Rio BHP shares hit critical juncture amid iron ore price war

A price war amongst the UK’s iron ore producing giants has pushed their shares to an important juncture this week. With the collapse in the […]

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By :  ,  Financial Analyst

A price war amongst the UK’s iron ore producing giants has pushed their shares to an important juncture this week.

With the collapse in the price of iron ore now well-entrenched, having been in effect for more than three years, and benchmarks having fallen to five-year lows, stocks of BHP Billiton and Rio Tinto are now sitting on important pivot points, beyond which may lie significant downside.

It comes as the price of the most widely used grade of the mineral, known as 62% iron ore, reaches a five-year low, after tumbling from highs close to $190 a tonne in February 2011 to $70 on Thursday.



Iron wills and low margins

The main weight on prices remains a rise in supply that is outstripping demand from China, the world’s top buyer of the commodity used to make steel.

Continuing signs of weakness in China’s property sector are spurring a decline in steel and iron ore prices amid additional indications of slower global economic growth.

Despite all these factors, Brazil’s Vale S.A., Rio Tinto and BHP Billiton, respectively the first, second and third largest iron ore producers in the world (and iron ore their top revenue earner) have made clear they intend to continue slamming prices lower by increasing production.

A major goal appears to be to push the weakest players so far down the cost curve they have to exit the industry, and to the winners, with the most tightly controlled costs and precisely calibrated margins, the spoils.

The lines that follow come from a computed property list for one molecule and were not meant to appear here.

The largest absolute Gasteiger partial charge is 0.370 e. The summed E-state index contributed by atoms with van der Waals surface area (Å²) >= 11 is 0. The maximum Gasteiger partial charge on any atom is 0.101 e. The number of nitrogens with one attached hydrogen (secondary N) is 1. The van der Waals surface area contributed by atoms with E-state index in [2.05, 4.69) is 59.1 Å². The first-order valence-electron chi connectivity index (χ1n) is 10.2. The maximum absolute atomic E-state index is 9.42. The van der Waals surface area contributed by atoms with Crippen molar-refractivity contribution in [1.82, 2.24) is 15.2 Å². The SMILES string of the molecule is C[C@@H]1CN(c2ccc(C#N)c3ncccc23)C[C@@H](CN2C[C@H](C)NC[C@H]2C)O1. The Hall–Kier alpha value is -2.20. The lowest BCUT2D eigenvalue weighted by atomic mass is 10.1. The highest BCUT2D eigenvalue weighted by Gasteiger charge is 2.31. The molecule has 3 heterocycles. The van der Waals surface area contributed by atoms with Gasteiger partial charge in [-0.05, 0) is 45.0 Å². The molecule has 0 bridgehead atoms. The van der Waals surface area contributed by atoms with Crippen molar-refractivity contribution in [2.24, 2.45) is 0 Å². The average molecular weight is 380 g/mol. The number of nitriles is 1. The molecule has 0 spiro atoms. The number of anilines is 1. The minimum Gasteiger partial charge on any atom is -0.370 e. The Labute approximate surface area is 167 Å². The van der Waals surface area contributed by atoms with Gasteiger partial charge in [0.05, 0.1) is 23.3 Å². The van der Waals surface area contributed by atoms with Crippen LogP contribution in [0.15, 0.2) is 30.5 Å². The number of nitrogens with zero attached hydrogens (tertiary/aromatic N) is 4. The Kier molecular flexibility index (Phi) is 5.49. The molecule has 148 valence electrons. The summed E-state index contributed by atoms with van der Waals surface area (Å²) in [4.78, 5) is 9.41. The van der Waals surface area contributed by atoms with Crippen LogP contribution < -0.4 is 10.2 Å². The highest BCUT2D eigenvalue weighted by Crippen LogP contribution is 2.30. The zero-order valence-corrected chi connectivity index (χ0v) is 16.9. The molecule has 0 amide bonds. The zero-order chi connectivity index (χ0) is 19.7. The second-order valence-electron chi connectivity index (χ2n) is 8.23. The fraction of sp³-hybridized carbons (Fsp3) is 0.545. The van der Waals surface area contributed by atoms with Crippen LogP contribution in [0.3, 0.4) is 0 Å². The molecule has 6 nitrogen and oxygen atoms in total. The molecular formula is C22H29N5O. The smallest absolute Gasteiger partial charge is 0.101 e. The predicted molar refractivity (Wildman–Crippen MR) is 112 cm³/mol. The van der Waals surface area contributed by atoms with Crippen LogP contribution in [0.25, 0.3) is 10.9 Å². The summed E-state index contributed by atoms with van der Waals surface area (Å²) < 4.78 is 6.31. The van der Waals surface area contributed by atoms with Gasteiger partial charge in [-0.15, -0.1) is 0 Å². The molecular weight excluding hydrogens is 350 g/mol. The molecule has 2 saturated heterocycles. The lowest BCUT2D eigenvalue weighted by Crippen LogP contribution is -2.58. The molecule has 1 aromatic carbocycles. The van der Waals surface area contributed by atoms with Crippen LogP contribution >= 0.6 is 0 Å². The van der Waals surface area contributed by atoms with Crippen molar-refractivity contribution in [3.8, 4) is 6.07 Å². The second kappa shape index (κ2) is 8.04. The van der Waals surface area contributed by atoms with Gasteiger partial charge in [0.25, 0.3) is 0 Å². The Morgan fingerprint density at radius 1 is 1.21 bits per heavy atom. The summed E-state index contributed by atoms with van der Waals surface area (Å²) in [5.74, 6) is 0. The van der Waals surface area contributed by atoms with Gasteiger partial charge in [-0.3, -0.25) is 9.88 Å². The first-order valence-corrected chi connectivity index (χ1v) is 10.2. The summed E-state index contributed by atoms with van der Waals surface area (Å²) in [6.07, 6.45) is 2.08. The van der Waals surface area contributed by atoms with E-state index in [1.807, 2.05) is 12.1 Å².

It’s not pretty and not painless

There is an unpleasant air of inevitability in all this, even though the strategy seems reckless on some levels.

And it’s certainly not painless.

Underlying net income growth at all iron ore producers has largely stagnated over the last two financial years, at best.

A similar picture is forecast for the next few years.

And several senior executives in the sector over the last several months have warned that their firms face dire consequences sooner or later.

For instance the managing director of Australia-based Minerals Resources Ltd. voiced pessimism in an interview with Sydney Morning Herald on Thursday about prospects for his firm, in the event that production costs eat any further into margins.

“If it gets to a point where it is below our cash costs we would turn off (production)” Chris Ellison said.

“That is not too far away from where we are now”.


FTSE 100 iron miners weighed by the metal

The commodity price low has weighed further on shares of the most exposed major producers this week, including today.

Those listed on the FTSE 100 include Anglo American, Rio Tinto and BHP Billiton.

All extended their recent declines by more than 2% each on Thursday.

Of these, we have identified BHP and Rio as the stock’s which may face the most significant further downside soon.

Taking their weekly charts, we can see that both shares are loitering close to levels that have provided frequent support over the years.






There’s a similar picture in these names in City Index trading, although shorter-term time frames suggest selling may pause—for instance in the half-hourly chart of Rio Tinto Daily Funded Trade.





Here we see the lower markers on the parabolic stop-and-reverse system have suggested a temporary base, whilst momentum indicators (MACD and percentage price oscillator) have inverted, implying momentum bias is edging towards the buy side.

Friday’s early trading will provide a clearer idea of whether the scenario implied here may continue.


As for the half-hourly chart of BHP Billiton Daily Funded Trade, it immediately looks less promising.





No base has been calculated by the parabolic SAR system and whilst there’s some inversion in the momentum indicators, it seems far too subtle, right now.

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